CHINESE (MANDARIN) (A level)
Learning Chinese, a language which is entirely different to all European languages, will provide one of the most exciting, challenging and rewarding experiences of your life. By looking at media, books and film, you will develop the knowledge and skills to enable you to understand the unique values, struggles, sensibility, joys and sorrows of the Chinese people.
Learning Chinese (Mandarin) for GCSE is a matter of taking your first steps to learn basic Chinese words, phrases and sentence structures that leave real conversations still beyond your reach. It is in the Sixth Form that you will deepen your grammatical competence and broaden your vocabulary so that you can converse about, and debate, real-world issues and immerse yourself into the culture, literature and arts of the Chinese country.
Our AS Level Chinese is offered as an enrichment course which provides the advanced learners the opportunity to study Chinese up to AS level within two years. The enrichment course syllabus is based on contemporary topics which you will find useful for work, higher education and for personal use. It will give you a solid grounding in the language skills and knowledge of contemporary society. The course covers two core themes which include Changes of Contemporary Chinese Society and Chinese Culture. In the first year, four major topic areas are taught for Theme 1 Contemporary Chinese Society: family structures and generation gap, family plan and aging problems, school life, job opportunity and balance between work and life. In the second year, another four topics will be introduced for Theme 2 Chinese Culture: festivals, customs, films and TV, music and books. At the end of the two years’ study, students will sit EDEXCEL Level 3 Advanced Subsidiary GCE in Chinese, the AS level exam.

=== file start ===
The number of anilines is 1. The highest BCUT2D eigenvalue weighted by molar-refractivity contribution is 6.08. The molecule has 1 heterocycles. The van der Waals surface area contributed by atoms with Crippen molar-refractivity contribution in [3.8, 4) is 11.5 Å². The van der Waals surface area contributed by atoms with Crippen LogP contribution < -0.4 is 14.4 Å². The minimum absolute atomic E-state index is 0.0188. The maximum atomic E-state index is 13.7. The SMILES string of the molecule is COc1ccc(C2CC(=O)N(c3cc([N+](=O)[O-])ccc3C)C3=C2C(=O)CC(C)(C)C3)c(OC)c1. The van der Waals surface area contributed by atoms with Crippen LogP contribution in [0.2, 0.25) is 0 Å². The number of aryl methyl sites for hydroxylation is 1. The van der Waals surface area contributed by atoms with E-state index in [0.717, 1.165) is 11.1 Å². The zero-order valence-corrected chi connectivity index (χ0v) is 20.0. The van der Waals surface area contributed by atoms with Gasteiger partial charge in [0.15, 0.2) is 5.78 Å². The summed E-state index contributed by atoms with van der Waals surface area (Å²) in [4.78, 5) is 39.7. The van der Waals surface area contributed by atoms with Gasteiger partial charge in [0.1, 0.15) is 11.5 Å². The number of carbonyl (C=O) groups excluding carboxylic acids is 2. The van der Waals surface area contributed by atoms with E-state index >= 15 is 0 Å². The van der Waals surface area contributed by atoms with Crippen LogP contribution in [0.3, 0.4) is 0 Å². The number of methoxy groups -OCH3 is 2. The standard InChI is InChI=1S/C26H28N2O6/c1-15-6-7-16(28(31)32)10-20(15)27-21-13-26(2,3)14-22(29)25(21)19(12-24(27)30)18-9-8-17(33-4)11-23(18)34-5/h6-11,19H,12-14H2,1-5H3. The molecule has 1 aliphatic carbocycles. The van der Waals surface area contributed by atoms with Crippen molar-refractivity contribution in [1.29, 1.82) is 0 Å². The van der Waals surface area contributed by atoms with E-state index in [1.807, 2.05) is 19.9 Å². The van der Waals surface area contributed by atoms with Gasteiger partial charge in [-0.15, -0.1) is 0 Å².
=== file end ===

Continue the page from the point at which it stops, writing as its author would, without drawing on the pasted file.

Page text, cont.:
For all our Mandarin students we offer many extra-curricular activities including: after school club; Chinese New Celebration; an annual China trip to Beijing, Shanghai, Suzhou and Xi’an; regular conversation lessons with a native Chinese speaker; a visit to East Asian Museum; a visit to a Chinese restaurant; and taking part in the annual speaking competition
The ultimate goal is to help students use Chinese in real-life situations and cultivate lifelong Chinese language learning, and to help students appreciate their own cultures and Chinese culture.